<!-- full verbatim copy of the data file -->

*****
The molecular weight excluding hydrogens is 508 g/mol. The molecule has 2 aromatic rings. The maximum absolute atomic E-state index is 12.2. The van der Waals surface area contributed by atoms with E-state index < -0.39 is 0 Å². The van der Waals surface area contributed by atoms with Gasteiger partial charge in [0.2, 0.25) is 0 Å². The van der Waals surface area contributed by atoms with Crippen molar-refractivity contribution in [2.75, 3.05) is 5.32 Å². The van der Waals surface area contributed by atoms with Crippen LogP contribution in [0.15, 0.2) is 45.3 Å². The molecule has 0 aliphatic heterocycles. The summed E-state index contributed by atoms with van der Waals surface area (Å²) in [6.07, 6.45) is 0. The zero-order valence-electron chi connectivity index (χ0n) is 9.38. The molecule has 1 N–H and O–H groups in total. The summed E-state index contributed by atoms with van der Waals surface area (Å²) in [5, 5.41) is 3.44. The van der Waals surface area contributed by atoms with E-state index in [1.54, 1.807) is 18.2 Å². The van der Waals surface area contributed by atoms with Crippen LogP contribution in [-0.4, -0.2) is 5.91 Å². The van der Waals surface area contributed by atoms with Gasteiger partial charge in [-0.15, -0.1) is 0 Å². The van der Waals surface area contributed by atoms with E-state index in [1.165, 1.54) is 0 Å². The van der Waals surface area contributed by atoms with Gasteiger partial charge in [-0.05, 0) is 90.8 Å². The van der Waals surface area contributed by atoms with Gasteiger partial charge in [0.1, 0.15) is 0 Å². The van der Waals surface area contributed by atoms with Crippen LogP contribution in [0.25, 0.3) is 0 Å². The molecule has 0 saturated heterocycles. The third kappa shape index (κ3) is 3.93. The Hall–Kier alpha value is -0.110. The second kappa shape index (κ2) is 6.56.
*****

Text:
The molecular weight excluding hydrogens is 508 g/mol. The molecule has 2 aromatic rings. The maximum absolute atomic E-state index is 12.2. The van der Waals surface area contributed by atoms with E-state index < -0.39 is 0 Å². The van der Waals surface area contributed by atoms with Gasteiger partial charge in [0.2, 0.25) is 0 Å². The van der Waals surface area contributed by atoms with Crippen molar-refractivity contribution in [2.75, 3.05) is 5.32 Å². The van der Waals surface area contributed by atoms with Crippen LogP contribution in [0.15, 0.2) is 45.3 Å². The molecule has 0 aliphatic heterocycles. The summed E-state index contributed by atoms with van der Waals surface area (Å²) in [6.07, 6.45) is 0. The zero-order valence-electron chi connectivity index (χ0n) is 9.38. The molecule has 1 N–H and O–H groups in total. The summed E-state index contributed by atoms with van der Waals surface area (Å²) in [5, 5.41) is 3.44. The van der Waals surface area contributed by atoms with E-state index in [1.54, 1.807) is 18.2 Å². The van der Waals surface area contributed by atoms with Crippen LogP contribution in [-0.4, -0.2) is 5.91 Å². The van der Waals surface area contributed by atoms with Gasteiger partial charge in [-0.15, -0.1) is 0 Å². The van der Waals surface area contributed by atoms with E-state index in [1.165, 1.54) is 0 Å². The van der Waals surface area contributed by atoms with Gasteiger partial charge in [-0.05, 0) is 90.8 Å². The van der Waals surface area contributed by atoms with Gasteiger partial charge in [0.1, 0.15) is 0 Å². The van der Waals surface area contributed by atoms with Crippen LogP contribution in [0.25, 0.3) is 0 Å². The molecule has 0 saturated heterocycles. The third kappa shape index (κ3) is 3.93. The Hall–Kier alpha value is -0.110. The second kappa shape index (κ2) is 6.56.